“So God created human beings in his own image.
    In the image of God he created them;
    male and female he created them.

Then God blessed them and said, “Be fruitful and multiply. Fill the earth and govern it.”  Genesis 1:27-28

This Issue of Birth Control

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While I have several new posts waiting to be proofed and shared, this information crossed my path today and moved itself to the top of the list. I have had quite a few conversations with younger wives/moms recently surrounding this exact topic, so I was elated to see some trusted men of God involved in helping the Body of Christ embrace a biblical worldview in the area of birth control.  I am reminded of ALL of the feminist ideologies that were personally embraced by me and my generations counterparts concerning this.  I can recall girls in the 8th grade whose moms put them on the pill to lessen the discomfort of their periods, or to deal with acne, or to prevent pregnancy.  This is a topic where, once again, I believe wholeheartedly that the church has followed the leading of the world and the influence of a pagan culture, as opposed to the leading and influence of the Holy Spirit and Gods inspired Word.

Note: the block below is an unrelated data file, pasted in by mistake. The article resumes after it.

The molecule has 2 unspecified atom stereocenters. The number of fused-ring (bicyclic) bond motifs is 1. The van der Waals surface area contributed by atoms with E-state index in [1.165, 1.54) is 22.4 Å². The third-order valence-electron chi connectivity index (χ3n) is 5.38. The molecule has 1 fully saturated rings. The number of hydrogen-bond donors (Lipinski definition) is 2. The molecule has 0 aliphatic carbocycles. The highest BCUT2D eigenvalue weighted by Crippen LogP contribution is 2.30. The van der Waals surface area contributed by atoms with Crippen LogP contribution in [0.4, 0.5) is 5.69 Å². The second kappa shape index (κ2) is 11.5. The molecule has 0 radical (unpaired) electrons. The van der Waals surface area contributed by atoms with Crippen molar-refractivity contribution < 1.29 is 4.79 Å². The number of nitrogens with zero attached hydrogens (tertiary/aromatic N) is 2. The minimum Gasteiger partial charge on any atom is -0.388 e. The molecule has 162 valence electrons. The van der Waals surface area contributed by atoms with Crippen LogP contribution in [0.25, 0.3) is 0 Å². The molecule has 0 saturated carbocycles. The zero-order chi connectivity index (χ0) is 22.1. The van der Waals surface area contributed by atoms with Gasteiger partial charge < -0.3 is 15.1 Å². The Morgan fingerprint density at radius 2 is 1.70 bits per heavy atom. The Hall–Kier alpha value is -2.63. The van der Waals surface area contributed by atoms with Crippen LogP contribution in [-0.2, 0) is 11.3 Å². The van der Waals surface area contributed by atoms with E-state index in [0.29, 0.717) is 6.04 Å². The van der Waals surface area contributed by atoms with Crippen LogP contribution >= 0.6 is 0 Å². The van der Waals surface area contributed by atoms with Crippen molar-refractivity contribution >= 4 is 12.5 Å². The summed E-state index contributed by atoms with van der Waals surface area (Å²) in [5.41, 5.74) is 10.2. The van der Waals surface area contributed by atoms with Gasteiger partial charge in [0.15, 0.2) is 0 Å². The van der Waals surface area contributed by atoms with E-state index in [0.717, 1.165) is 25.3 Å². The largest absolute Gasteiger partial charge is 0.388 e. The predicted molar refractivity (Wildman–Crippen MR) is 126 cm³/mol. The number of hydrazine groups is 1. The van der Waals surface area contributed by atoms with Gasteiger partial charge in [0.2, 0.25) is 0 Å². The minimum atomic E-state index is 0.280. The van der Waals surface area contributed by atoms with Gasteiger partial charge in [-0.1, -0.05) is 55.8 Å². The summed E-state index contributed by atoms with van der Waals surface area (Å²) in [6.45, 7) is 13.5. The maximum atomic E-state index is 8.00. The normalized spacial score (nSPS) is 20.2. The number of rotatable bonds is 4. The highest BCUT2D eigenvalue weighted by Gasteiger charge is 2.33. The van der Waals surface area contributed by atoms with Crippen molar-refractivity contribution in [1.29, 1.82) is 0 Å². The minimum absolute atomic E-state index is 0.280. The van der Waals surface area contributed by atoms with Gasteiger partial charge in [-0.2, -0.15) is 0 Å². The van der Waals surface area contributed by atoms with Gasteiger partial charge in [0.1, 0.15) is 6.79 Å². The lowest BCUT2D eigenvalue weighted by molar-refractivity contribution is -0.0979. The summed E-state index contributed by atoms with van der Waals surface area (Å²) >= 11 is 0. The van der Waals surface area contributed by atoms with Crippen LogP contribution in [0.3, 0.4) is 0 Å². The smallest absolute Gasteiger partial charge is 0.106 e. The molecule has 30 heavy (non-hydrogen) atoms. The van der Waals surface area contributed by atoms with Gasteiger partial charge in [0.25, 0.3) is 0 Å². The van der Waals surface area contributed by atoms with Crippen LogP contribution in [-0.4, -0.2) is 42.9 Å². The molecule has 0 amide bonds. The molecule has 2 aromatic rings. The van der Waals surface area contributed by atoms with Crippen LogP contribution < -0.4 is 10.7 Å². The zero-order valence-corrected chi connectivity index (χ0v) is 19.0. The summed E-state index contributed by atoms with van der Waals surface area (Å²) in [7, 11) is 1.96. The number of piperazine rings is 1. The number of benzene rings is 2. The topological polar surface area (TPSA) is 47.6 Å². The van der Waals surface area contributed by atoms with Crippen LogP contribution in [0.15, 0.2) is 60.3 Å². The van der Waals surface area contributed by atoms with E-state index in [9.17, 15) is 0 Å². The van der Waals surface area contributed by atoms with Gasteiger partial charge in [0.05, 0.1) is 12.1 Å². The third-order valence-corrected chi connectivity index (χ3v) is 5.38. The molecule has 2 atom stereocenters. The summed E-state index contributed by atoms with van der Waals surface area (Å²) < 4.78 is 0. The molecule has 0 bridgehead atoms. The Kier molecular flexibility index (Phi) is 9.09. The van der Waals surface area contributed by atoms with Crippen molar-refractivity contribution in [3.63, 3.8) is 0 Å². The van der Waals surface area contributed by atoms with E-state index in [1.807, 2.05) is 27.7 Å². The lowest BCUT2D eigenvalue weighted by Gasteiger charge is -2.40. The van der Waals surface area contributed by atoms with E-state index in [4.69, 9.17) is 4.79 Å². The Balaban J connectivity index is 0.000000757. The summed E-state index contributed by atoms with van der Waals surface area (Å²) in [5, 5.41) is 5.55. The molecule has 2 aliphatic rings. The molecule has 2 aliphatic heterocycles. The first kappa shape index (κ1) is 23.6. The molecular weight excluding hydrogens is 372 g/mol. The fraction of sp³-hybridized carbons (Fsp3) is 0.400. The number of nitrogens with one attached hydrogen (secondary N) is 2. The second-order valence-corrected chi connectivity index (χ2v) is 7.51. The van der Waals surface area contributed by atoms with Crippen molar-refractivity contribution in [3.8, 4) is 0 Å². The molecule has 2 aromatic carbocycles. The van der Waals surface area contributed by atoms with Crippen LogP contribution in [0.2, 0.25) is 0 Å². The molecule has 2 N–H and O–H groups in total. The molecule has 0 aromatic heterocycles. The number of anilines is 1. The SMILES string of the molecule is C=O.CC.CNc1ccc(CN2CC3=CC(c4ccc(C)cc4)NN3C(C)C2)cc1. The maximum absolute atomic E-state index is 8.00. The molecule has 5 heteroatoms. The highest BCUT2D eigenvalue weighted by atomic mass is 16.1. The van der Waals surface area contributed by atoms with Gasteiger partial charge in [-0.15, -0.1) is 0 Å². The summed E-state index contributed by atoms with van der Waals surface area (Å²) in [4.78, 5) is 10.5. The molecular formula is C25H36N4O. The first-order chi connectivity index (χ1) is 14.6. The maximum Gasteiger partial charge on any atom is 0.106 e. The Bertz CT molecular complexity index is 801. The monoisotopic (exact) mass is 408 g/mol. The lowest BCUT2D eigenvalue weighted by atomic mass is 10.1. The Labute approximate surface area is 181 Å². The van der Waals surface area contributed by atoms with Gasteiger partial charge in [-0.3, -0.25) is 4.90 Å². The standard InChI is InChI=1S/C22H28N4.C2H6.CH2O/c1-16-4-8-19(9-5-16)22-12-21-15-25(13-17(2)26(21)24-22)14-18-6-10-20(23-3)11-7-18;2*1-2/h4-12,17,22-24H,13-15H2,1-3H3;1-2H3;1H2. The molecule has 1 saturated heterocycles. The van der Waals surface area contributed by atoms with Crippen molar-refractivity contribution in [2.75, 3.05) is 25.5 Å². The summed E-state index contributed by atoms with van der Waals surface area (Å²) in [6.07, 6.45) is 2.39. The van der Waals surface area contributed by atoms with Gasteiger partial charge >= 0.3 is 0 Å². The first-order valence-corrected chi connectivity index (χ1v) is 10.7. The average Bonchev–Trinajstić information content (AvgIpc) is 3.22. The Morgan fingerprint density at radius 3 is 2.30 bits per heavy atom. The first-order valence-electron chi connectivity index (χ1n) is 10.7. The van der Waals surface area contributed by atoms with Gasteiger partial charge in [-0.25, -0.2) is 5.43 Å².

When I was 25 years old, I listened to my physician, and my mother and my mother-in-law, as well as all of the other women in my life at the time, and  I had my tubes tied to prevent further pregnancy.  By that time we had been married 4 years and had 3 children.  Our circle of family and friends were pleasantly surprised when, two months after we said “I do”, we were expecting baby #1 (Kayla).  Then they were a little shocked and found it a little humorous when six months after baby #1 I was expecting baby #2 (Isaiah).  They were not the only ones beginning to struggle. While my heart rejoiced in my babies, I was still held tightly in the clutches of a Christian commitment of the heart that was wrapped tightly in a feminist mindset.  I was not even fighting to break free yet.  When Isaiah was born, Ukali and I agreed that we would not use the birth control pill anymore. I had gotten pregnant with Kayla while switching birth control pills, and I became pregnant with Isaiah while believing that I was immune to pregnancy while nursing :D. After Isaiah was born, and we turned away from the pill, there were still other options used. In our minds though, we could not justify the use of birth control in any form, so we said no to all forms of it and trusted the Lord.  I prayed to God that he would simply allow me two years between births before he blessed us with another baby.  And that’s exactly what He did.  Isaiah turned 2 and Jordan was born 2 weeks later.  And then I had my tubes tied!!! It was actually strongly encouraged and scheduled DURING my pregnancy!!!  It was what everyone around me said I should do. And my heart has been filled with regret since I left the hospital that day.  You see, I knew immediately AFTER that I had made a mistake.  Difficult pregnancies or not…poor, young couple or not…at the moment when I realized that I had consented to something that was irreversible, and that I could never have another child again, I was devastated…and a part of me has been since that day. I was only 25 years old. My heart breaks even now as I look back and remember that I took counsel from everyone except the Lord.  I never asked Him what He wanted from me, or how many children did He intended for me to have.  I knew from Scripture that God is the one who opens and shuts the womb (Sarah/Hannah), but I had not been taught to trust Him to do that for me.  I had been taught to WORRY (kids are so expensive/you guys only have one income, how are you going to pay for everything/your pregnancies are so difficult, you want to consider your life too…you guys are worse than rabbits!…you do know how that KEEPS happening don’t you?, if you stop now you can get your figure back and not put the weight back on again…), and I had been taught to take matters into my own hands, because after all, the Lord might do something I did not agree to or sign up for…”You don’t want to end up with 100 kids do you?”, “God has given us all wisdom, and it is just wise to stop having babies when you don’t have a lot of money.”…So, I fell for the feminist agenda, and listened to, not only the women, but the men who has inhaled its smoke and were under its influence, and I made a decision that I could not undo.  You see, we had been taught that the pill and condoms etc were birth control, not a vasectomy or a tubal ligation.  That was just you choosing not to have anyMORE, not stopping you from having ANY.  But birth CONTROL in any from is still us taking CONTROL  😦  Do we, as believers, have the right to determine when ‘we’re finished’ having children, or are we to trust in the providence of God? As a poor, young couple, our trust was in ourselves even though our butts were in a pew EVERY Sunday and Wednesday.  Do we trust God with some things, but feel we have to dictate the rest? Have we made Him Lord over most instead of Lord over ALL.  These are touchy subjects, but Truth is Truth.  We have believed so many of the enemies lies, and the intent of ‘birth CONTROL’ is yet another one.  Do we trust the Lord to provide our needs whether we ave 2 or 20 children? Our ‘opinions’ must be held to the light of Gods word and our worldview shaped and sharpened by His Sword. Please watch this trailer, and support this movie.  It will challenge you…your worldview.  If you have never confronted this issue, it will make you uncomfortable…but it will also impact you and win more of your heart back to the Lord, if you let it.